After Miss Julie

Broadway, Dramatic Play

Location: American Airlines Theatre

Jonny Lee Miller and Sienna Miller in After Miss Julie.  Photo by Joan Marcus.

BOTTOM LINE: It hurts me a little to say that I didn't like this.  It had bold choices but lacked support.  An interesting adaptation but the production is missing something.

The Roundabout Theatre Company's production of Patrick Marber's After Miss Julie at the American Airlines Theatre on Broadway is...different. Marber's retelling of Swedish playwright August Strindberg's Miss Julie, a play about sex and class, is set in a country house in England on the night of the Labour Party's landslide victory in 1945. A groundbreaking work, the original Miss Julie was heavily censored. I suppose the only way to make a one-hundred-twenty-year-old play that was shocking for its time, shocking for this time is to take some risks. With a sadomasochistic flair, director Mark Brokaw certainly makes some bold moves...moves that his actors do a respectable job executing. If you're going to make some bold moves, may as well do them on Broadway.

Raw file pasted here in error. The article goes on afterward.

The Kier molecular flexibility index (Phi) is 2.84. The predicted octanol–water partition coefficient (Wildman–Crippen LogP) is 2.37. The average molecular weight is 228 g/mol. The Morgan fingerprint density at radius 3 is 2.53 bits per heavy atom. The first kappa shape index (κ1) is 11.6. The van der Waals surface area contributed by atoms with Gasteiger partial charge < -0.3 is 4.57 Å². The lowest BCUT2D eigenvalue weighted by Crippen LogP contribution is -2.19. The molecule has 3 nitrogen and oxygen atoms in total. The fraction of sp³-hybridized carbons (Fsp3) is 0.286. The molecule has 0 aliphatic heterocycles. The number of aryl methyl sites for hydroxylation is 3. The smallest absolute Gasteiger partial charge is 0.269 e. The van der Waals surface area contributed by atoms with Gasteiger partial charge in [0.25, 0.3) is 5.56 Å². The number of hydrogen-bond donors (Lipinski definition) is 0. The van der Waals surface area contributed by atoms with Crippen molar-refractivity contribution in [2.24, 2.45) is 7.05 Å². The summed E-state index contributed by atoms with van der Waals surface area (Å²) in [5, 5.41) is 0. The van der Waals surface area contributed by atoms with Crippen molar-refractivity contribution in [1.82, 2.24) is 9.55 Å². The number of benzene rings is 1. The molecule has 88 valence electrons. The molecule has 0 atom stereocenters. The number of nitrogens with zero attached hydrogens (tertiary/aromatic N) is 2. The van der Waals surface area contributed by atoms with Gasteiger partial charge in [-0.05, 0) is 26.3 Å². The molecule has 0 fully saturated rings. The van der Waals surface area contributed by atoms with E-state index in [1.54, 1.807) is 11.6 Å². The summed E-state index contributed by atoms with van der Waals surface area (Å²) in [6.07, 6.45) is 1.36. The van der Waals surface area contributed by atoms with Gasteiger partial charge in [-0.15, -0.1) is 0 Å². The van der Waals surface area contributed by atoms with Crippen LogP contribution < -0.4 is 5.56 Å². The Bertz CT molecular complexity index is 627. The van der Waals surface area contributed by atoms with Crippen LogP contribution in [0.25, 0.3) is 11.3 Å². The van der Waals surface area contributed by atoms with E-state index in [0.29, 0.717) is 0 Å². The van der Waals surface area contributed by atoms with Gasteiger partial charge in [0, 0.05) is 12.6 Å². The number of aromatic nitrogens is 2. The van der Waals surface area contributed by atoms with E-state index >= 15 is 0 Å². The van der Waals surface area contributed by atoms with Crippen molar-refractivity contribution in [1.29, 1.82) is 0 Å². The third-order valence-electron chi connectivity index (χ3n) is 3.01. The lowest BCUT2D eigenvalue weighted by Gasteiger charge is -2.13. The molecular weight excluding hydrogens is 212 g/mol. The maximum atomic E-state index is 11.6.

There is something utterly charismatic about Sienna Miller who plays Miss Julie.  Even though I was not in love with her portrayal of Miss Julie, I certainly appreciate the talent that this woman has, her clear commitment to the role, and her natural likability. The performance itself however, seemed to waver a bit. Marber's adaptation really grapples with the psychology of the characters, especially that of Miss Julie and John, played by Jonny Lee Miller. Unfortunately, S. Miller fell short of making her character identifiable. She does a nice job of toying with her sensuality and of playing the spoiled socialite card but when Miss Julie's sanity teeters, S. Miller teeters just a little too much and leaves the audience behind.  If seeing someone play unstable and turn on a "crazy" dime is your cup of tea, then you'll be impressed. She does so with full commitment. If you prefer however, to see the wheels turning and truly empathize with someone in a predicament that makes one do crazy things or if you prefer the type of characterization that gets you to root for the bad guy against your better judgement, then S. Miller misses the mark.